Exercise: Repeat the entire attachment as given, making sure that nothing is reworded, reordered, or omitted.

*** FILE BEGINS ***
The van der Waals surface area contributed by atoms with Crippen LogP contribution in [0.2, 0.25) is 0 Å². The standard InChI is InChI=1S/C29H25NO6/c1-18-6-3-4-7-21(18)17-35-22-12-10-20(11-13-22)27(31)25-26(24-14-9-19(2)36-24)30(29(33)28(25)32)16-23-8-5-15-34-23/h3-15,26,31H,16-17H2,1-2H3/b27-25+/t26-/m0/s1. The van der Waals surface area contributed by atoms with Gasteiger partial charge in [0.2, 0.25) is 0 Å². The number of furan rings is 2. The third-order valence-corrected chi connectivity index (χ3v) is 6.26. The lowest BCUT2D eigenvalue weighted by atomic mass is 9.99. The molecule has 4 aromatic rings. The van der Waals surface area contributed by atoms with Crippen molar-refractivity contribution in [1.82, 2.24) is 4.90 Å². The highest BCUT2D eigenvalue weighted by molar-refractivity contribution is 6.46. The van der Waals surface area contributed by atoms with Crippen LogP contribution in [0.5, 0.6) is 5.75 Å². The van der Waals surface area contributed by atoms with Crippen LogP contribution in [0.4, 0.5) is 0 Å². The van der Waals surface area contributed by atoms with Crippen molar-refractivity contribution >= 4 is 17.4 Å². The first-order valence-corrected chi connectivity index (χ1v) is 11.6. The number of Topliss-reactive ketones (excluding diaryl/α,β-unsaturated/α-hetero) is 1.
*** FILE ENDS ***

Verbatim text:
The van der Waals surface area contributed by atoms with Crippen LogP contribution in [0.2, 0.25) is 0 Å². The standard InChI is InChI=1S/C29H25NO6/c1-18-6-3-4-7-21(18)17-35-22-12-10-20(11-13-22)27(31)25-26(24-14-9-19(2)36-24)30(29(33)28(25)32)16-23-8-5-15-34-23/h3-15,26,31H,16-17H2,1-2H3/b27-25+/t26-/m0/s1. The van der Waals surface area contributed by atoms with Gasteiger partial charge in [0.2, 0.25) is 0 Å². The number of furan rings is 2. The third-order valence-corrected chi connectivity index (χ3v) is 6.26. The lowest BCUT2D eigenvalue weighted by atomic mass is 9.99. The molecule has 4 aromatic rings. The van der Waals surface area contributed by atoms with Crippen molar-refractivity contribution in [1.82, 2.24) is 4.90 Å². The highest BCUT2D eigenvalue weighted by molar-refractivity contribution is 6.46. The van der Waals surface area contributed by atoms with Crippen LogP contribution in [0.5, 0.6) is 5.75 Å². The van der Waals surface area contributed by atoms with Crippen LogP contribution in [0.4, 0.5) is 0 Å². The van der Waals surface area contributed by atoms with Crippen molar-refractivity contribution >= 4 is 17.4 Å². The first-order valence-corrected chi connectivity index (χ1v) is 11.6. The number of Topliss-reactive ketones (excluding diaryl/α,β-unsaturated/α-hetero) is 1.